Splitting Beams For Reliable And High Throughput 5G Communication

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Researchers developed a solution to enable 5G connectivity that is ultra-fast and reliable at the same time.

Faster wireless technologies face two common challenges: they offer good download speeds with very limited coverage, or widespread coverage with speeds not faster than today’s fourth generation technology. 

Researchers from University of California San Diego combine widespread coverage and faster speed to enable 5G connectivity that is ultra-fast and reliable at the same time. The team will present their work at the ACM SIGCOMM 2021 conference.

One of the hurdles that is throttling back the commercialization of 5G connectivity is the millimeter wave signals property. They get easily blocked by walls, people, trees and other obstacles.

Currently, 5G systems communicate by sending a pulse of laser-like millimeter wave beams between a base station and a receiver. The problem is that when these wave gets blocked by an obstacle, connection gets blocked completely.

“Relying on a single beam creates a single point of failure,” said Dinesh Bharadia, a professor of electrical and computer engineering at the UC San Diego Jacobs School of Engineering, who is the senior author on the ACM SIGCOMM paper.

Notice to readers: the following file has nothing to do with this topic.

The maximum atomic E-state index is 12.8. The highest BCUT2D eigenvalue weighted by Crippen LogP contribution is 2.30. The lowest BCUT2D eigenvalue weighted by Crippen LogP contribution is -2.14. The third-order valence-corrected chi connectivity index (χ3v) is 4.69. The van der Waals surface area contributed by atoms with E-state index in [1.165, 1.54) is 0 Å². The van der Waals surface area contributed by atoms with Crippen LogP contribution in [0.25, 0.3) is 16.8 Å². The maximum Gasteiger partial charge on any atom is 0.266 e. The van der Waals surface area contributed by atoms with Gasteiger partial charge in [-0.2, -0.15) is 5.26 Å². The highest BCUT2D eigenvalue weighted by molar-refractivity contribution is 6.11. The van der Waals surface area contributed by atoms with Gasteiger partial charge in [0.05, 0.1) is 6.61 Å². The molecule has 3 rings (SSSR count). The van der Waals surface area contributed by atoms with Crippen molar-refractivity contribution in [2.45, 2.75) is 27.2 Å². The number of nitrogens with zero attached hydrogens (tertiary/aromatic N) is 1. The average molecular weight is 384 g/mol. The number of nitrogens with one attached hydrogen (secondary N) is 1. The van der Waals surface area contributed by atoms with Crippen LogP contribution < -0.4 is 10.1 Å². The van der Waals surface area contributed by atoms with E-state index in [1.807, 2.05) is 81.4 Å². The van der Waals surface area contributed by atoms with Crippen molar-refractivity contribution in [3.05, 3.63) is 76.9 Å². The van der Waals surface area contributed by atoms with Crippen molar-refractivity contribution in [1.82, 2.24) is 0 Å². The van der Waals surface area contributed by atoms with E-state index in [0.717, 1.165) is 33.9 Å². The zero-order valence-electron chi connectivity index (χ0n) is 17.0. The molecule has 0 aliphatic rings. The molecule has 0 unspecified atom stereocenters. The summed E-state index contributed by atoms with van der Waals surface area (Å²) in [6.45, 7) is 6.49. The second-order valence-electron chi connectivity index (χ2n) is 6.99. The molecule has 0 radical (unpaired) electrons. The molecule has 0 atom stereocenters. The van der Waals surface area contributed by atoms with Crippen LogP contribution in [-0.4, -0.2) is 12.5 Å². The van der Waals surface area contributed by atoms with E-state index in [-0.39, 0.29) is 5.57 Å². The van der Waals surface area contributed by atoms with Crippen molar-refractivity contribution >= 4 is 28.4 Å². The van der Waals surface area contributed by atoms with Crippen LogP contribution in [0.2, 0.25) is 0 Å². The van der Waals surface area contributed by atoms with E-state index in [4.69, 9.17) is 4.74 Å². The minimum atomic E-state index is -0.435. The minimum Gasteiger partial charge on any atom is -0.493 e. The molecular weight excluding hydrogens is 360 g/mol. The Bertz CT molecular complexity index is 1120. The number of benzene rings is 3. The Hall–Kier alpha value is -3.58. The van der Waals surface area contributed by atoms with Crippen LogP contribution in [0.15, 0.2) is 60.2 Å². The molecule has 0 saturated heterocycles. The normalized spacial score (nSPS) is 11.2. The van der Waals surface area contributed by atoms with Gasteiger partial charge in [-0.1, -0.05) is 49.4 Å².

To solve this issue, researchers came up with a solution which involves splitting a laser-like wave beam into multiple beams, and make each beam take different paths from the base station to the receiver. This improves the probability that at least one beam will make its way to the receiver without any obstacles.

Researchers created the system and tested it inside an office and outside a building on campus. It provided a high throughput connection (up to 800 Mbps) with 100% reliability. In outdoor tests, the system provided connectivity up to 80 meters.

They created algorithms for splitting the beam and transmitting them on different paths. Some of these paths take a direct shot from the base station and the receiver; and some paths take an indirect route, where the beams bounce off what are called reflectors present in the environment. The algorithm learns which are the best paths in the given environment, and optimizes the angle, phase and power of the beam so that a strong beam is received at the receiver.

“You would think that splitting the beam would reduce the throughput or quality of the signal,” Bharadia said. “But with the way that we’ve designed our algorithms, it turns out mathematically that our multi-beam system gives you a higher throughput while transmitting the same amount of power overall as a single-beam system.”

“You don’t need any new hardware to do this,” said Ish Jain, an electrical and computer engineering Ph.D. student in Bharadia’s lab and the first author of the paper. “Our algorithms are all compliant with current 5G protocols.”

The work can be accessed on ACM Digital Library.


 

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